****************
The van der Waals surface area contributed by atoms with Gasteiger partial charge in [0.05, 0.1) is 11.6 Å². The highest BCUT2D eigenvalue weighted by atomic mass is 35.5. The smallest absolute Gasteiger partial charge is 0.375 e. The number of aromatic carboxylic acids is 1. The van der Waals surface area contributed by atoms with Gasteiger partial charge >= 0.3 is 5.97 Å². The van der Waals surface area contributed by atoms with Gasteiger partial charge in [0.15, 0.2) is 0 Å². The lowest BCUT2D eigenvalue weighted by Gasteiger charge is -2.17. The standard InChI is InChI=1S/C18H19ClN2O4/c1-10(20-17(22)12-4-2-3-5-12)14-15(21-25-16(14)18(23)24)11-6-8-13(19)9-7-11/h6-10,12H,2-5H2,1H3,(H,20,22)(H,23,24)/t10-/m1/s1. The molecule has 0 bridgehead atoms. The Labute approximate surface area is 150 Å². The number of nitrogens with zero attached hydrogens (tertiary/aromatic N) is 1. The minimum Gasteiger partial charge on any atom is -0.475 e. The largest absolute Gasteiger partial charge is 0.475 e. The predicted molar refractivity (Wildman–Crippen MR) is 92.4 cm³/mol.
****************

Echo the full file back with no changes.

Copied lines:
The van der Waals surface area contributed by atoms with Gasteiger partial charge in [0.05, 0.1) is 11.6 Å². The highest BCUT2D eigenvalue weighted by atomic mass is 35.5. The smallest absolute Gasteiger partial charge is 0.375 e. The number of aromatic carboxylic acids is 1. The van der Waals surface area contributed by atoms with Gasteiger partial charge >= 0.3 is 5.97 Å². The van der Waals surface area contributed by atoms with Gasteiger partial charge in [0.15, 0.2) is 0 Å². The lowest BCUT2D eigenvalue weighted by Gasteiger charge is -2.17. The standard InChI is InChI=1S/C18H19ClN2O4/c1-10(20-17(22)12-4-2-3-5-12)14-15(21-25-16(14)18(23)24)11-6-8-13(19)9-7-11/h6-10,12H,2-5H2,1H3,(H,20,22)(H,23,24)/t10-/m1/s1. The molecule has 0 bridgehead atoms. The Labute approximate surface area is 150 Å². The number of nitrogens with zero attached hydrogens (tertiary/aromatic N) is 1. The minimum Gasteiger partial charge on any atom is -0.475 e. The largest absolute Gasteiger partial charge is 0.475 e. The predicted molar refractivity (Wildman–Crippen MR) is 92.4 cm³/mol.